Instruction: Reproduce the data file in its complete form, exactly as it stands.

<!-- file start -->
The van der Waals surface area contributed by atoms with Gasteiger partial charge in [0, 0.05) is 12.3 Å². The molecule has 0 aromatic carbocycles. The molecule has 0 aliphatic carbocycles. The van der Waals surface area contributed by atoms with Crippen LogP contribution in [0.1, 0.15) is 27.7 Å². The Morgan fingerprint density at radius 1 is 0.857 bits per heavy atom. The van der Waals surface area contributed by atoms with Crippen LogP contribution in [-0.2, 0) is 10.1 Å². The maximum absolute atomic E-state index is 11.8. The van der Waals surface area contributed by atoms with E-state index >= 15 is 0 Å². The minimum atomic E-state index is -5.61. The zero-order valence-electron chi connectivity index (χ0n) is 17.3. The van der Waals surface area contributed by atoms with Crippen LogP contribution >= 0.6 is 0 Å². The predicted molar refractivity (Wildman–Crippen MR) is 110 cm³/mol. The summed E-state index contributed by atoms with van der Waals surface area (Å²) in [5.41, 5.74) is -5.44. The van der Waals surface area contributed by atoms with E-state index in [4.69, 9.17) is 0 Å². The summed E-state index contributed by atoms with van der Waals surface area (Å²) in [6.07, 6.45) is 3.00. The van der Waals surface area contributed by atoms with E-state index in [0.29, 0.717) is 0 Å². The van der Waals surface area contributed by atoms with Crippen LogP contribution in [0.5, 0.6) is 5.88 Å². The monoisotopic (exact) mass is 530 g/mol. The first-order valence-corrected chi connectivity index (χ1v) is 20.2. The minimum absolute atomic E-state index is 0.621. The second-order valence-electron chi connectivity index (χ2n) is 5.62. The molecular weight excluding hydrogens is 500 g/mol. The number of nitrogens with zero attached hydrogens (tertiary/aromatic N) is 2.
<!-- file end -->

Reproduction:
The van der Waals surface area contributed by atoms with Gasteiger partial charge in [0, 0.05) is 12.3 Å². The molecule has 0 aromatic carbocycles. The molecule has 0 aliphatic carbocycles. The van der Waals surface area contributed by atoms with Crippen LogP contribution in [0.1, 0.15) is 27.7 Å². The Morgan fingerprint density at radius 1 is 0.857 bits per heavy atom. The van der Waals surface area contributed by atoms with Crippen LogP contribution in [-0.2, 0) is 10.1 Å². The maximum absolute atomic E-state index is 11.8. The van der Waals surface area contributed by atoms with E-state index >= 15 is 0 Å². The minimum atomic E-state index is -5.61. The zero-order valence-electron chi connectivity index (χ0n) is 17.3. The van der Waals surface area contributed by atoms with Crippen LogP contribution >= 0.6 is 0 Å². The predicted molar refractivity (Wildman–Crippen MR) is 110 cm³/mol. The summed E-state index contributed by atoms with van der Waals surface area (Å²) in [5.41, 5.74) is -5.44. The van der Waals surface area contributed by atoms with E-state index in [4.69, 9.17) is 0 Å². The summed E-state index contributed by atoms with van der Waals surface area (Å²) in [6.07, 6.45) is 3.00. The van der Waals surface area contributed by atoms with E-state index in [0.29, 0.717) is 0 Å². The van der Waals surface area contributed by atoms with Crippen LogP contribution in [0.5, 0.6) is 5.88 Å². The monoisotopic (exact) mass is 530 g/mol. The first-order valence-corrected chi connectivity index (χ1v) is 20.2. The minimum absolute atomic E-state index is 0.621. The second-order valence-electron chi connectivity index (χ2n) is 5.62. The molecular weight excluding hydrogens is 500 g/mol. The number of nitrogens with zero attached hydrogens (tertiary/aromatic N) is 2.